Personally, I find Lucy Lawless and Tricia Helfer to be hotter than Grace Park. --BklynBruzer 17:50, 22 November 2006 (CST)

The Black Ops Mission

Does anyone think that the entire mission was poorly concieved? First, the Colonials jump a Battlestar to very close range of the armistice line, which one would expect to attract attention in and of itself. Second, we see the Valkyrie track the S-Star after launch and over the line. This either means the Valkyrie tracked it directly on DRADIS, which indicates it's not much of a stealth ship and that the Cylons should be able to detect it as well, or the S-Star has some sort of transponder reporting its position, which is also something the Cylons should detect. Finally, as referenced in the main article, the S-Star maintains radio contact with the Valkyrie throughout the whole mission, again something the Cylons should be able to detect. Would the writers have really overlooked all this, or are we meant to conclude that the Admriality meant for the mission to have been discovered by the Cylons? --Cleophus 22:55, 18 November 2006 (CST)

-The mission is quite similar to the United States' U2 overflights during the late 1950's and 60's. Certain similarities between the depicted incident and the incident involving Francis Gary Powers can be read. It also conjures up several dozen observation flights by aircraft such as specially outfitted C-130's flying perilously close to a boundary line — even going so far as to slip a wingtip across it to "call a bluff". Also, there's the incident involving the Chinese Gai-8 fighter and the US P-3 Orion.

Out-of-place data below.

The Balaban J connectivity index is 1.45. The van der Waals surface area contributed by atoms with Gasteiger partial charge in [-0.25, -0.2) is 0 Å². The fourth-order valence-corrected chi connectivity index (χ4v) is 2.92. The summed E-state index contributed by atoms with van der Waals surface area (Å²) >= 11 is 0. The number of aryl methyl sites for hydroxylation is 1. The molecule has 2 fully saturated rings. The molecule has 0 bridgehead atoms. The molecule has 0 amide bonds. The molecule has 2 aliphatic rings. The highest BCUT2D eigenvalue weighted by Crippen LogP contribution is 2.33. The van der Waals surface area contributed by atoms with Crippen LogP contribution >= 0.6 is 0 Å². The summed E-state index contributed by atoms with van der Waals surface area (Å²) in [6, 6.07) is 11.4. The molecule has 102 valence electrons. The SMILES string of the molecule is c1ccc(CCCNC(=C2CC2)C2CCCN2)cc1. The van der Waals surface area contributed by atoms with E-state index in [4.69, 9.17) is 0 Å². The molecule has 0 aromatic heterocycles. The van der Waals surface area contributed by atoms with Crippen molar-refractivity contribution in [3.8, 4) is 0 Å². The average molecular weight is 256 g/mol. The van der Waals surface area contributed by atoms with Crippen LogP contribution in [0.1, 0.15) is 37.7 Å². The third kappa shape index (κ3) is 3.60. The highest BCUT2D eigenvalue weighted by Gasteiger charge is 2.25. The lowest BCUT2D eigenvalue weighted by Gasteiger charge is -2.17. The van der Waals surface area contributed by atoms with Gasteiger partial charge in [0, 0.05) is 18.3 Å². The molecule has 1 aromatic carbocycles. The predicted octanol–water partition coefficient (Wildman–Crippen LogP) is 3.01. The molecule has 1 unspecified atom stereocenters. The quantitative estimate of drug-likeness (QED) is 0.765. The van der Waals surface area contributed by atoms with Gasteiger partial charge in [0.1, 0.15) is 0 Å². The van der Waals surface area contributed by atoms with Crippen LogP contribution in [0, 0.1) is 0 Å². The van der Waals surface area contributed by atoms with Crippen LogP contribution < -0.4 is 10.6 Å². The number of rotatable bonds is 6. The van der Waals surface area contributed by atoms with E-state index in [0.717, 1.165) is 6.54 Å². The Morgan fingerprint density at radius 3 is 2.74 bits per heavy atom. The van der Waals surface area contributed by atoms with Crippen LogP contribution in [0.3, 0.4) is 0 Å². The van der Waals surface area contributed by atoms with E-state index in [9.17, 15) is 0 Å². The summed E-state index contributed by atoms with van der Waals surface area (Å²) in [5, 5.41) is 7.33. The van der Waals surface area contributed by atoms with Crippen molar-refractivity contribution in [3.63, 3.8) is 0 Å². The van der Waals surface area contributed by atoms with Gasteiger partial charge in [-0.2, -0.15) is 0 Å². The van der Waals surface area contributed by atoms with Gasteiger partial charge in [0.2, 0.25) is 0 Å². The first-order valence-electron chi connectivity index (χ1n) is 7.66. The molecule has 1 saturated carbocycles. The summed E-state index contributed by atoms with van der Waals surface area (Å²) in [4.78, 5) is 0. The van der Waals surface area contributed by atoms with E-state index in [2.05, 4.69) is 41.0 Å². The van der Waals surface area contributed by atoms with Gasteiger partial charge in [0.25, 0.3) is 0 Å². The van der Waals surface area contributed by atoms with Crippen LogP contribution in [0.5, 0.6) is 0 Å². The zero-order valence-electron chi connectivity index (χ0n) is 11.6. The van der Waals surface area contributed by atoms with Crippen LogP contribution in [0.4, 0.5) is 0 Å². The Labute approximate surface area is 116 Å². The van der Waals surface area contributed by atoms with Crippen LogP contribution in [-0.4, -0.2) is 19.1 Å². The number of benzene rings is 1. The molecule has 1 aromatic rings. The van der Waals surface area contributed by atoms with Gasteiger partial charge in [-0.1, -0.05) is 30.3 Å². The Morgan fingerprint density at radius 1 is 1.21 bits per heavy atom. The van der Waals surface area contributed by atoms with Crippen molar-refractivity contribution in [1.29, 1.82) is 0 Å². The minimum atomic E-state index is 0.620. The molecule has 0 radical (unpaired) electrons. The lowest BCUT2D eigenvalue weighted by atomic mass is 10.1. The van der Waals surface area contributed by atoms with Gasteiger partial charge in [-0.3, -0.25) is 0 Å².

In the case of our Colonials here, the stealth craft is more than likely equipped with an "odd frequency" (either very low or very high), encrypted transponder that transmits on a specific wavelength, only for IFF purposes. If I recall correctly, F-117 Nighthawks can still use their radios when on ops (someone please correct me if I'm wrong). I suspect that this mission was proposed in order to get a glimpse into any Cylon activity. The stealth craft would be dangled out as a tiny bit of bait – just enough to get a response. Its stealth characteristics would increase its ability to dash back across the Armistice Line untracked and unaffected, and then Valkyrie would be able to observe and record the arriving Cylons. If questions were raised ("What are you doing here?" ... "Good question, what are you doing here?" ... "We detected you over the Armistice Line." ... "Who, us? Noooo... We've been on our side this whole time, just trolling about, watching over our miners over there on that moon there. So why are you here again? You don't mind if we take some photos of you while you're here, do you?"), the Colonials would feign ignorance and innocence, but they'd at least have a response... something that the Cylons haven't even projected in thirty-plus years. -- Hawke 11:59, 19 November 2006 (CST)